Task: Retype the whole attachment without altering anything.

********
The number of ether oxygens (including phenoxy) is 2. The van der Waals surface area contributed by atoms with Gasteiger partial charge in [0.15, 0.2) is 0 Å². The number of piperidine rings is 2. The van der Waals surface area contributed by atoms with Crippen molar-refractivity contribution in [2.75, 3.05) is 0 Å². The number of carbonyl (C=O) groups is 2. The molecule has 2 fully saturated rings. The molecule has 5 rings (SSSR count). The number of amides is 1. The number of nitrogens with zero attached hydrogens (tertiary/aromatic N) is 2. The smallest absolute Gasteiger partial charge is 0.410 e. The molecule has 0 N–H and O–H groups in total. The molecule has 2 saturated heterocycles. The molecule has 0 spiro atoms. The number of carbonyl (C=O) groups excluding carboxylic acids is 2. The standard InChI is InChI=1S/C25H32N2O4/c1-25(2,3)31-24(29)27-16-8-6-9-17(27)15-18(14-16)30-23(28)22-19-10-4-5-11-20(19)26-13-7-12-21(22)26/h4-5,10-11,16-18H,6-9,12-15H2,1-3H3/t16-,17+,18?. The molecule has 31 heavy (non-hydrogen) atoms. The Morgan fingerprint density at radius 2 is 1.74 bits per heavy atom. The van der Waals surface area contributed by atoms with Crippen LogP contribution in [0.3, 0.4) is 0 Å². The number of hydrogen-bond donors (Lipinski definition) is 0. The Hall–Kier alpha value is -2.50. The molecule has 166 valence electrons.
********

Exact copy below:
The number of ether oxygens (including phenoxy) is 2. The van der Waals surface area contributed by atoms with Gasteiger partial charge in [0.15, 0.2) is 0 Å². The number of piperidine rings is 2. The van der Waals surface area contributed by atoms with Crippen molar-refractivity contribution in [2.75, 3.05) is 0 Å². The number of carbonyl (C=O) groups is 2. The molecule has 2 fully saturated rings. The molecule has 5 rings (SSSR count). The number of amides is 1. The number of nitrogens with zero attached hydrogens (tertiary/aromatic N) is 2. The smallest absolute Gasteiger partial charge is 0.410 e. The molecule has 0 N–H and O–H groups in total. The molecule has 2 saturated heterocycles. The molecule has 0 spiro atoms. The number of carbonyl (C=O) groups excluding carboxylic acids is 2. The standard InChI is InChI=1S/C25H32N2O4/c1-25(2,3)31-24(29)27-16-8-6-9-17(27)15-18(14-16)30-23(28)22-19-10-4-5-11-20(19)26-13-7-12-21(22)26/h4-5,10-11,16-18H,6-9,12-15H2,1-3H3/t16-,17+,18?. The molecule has 31 heavy (non-hydrogen) atoms. The Morgan fingerprint density at radius 2 is 1.74 bits per heavy atom. The van der Waals surface area contributed by atoms with Crippen LogP contribution in [0.3, 0.4) is 0 Å². The number of hydrogen-bond donors (Lipinski definition) is 0. The Hall–Kier alpha value is -2.50. The molecule has 166 valence electrons.